4/28/2009

Use string constants in annotations

Generally speaking, string literals should be replaced with string constants in source code. This rule also holds when it comes to annotation-based resource injections.

For field or setter injections, any string constants can be declared in the enclosing class. The following example shows how to declare an env-entry in web.xml and inject it to a servlet class.

public static final String ADMIN_EMAIL = "adminEmail";

@Resource(name=ADMIN_EMAIL)
private String adminEmail;

<env-entry>
<description>admin email</description>
<env-entry-name>adminEmail</env-entry-name>
<env-entry-value>admin@example.x</env-entry-value>
</env-entry>
The name attribute is mandatory and used to match this injection to the appropriate env-entry in web.xml. This env-entry can be injected into several other classes, and therefore it is desirable to declare its name as a constant. This string constant may also reside in a separate class (e.g., a Constants class, utility class, or even some interface), depending on how it is used.

For type-level injections, these string constants must be declared in a separate class in order to be referenced in type-level annotations. This is probably because any field declarations have not be parsed when type-level annotations in the same class are processed. The follwoing example shows how to inject a stateful EJB reference at a servlet class level.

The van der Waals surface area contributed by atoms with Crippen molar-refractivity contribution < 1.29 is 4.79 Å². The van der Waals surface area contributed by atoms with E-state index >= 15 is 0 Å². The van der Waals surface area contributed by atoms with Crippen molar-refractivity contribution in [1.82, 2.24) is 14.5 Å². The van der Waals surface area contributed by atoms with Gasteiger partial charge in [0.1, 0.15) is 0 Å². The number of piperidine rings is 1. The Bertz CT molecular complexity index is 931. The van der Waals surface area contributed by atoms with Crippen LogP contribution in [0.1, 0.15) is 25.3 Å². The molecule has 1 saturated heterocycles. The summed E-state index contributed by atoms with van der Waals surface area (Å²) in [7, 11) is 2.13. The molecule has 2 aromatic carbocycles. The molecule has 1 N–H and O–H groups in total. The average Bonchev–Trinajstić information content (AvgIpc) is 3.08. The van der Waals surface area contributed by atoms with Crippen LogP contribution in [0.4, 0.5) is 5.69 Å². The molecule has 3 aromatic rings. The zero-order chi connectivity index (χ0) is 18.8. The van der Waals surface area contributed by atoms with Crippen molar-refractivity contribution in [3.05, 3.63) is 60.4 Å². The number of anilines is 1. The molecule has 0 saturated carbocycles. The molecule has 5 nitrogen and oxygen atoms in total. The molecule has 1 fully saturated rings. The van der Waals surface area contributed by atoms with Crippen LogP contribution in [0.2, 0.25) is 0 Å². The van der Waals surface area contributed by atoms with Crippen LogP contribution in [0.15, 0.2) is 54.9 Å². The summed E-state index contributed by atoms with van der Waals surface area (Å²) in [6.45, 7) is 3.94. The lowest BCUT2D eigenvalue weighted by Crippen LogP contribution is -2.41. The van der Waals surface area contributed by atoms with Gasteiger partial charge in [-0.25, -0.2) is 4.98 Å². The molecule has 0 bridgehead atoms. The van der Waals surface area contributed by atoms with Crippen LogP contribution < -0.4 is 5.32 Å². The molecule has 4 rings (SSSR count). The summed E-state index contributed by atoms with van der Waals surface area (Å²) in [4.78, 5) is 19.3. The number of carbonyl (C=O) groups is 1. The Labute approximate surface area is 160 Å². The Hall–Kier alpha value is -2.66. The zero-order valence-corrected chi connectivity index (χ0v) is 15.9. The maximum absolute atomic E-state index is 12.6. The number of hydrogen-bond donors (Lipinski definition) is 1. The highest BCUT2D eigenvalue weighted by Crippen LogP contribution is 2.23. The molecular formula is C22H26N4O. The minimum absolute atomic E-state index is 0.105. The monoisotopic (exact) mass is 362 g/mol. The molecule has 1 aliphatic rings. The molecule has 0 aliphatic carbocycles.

import static test.Constants.FOO_EJB_NAME;
import static test.Constants.FOO_EJB_REF_NAME;

@EJB(name=FOO_EJB_REF_NAME, beanName=FOO_EJB_NAME, beanInterface=FooBean.class)
public class Servlet2 extends HttpServlet {...}
In the above injection, beanName is optional only if there is only one EJB with business interface FooBean, and hence no ambiguity in mapping the EJB reference to target EJB. name and beanInterface attributes are always required when the @EJB injection is used at type level.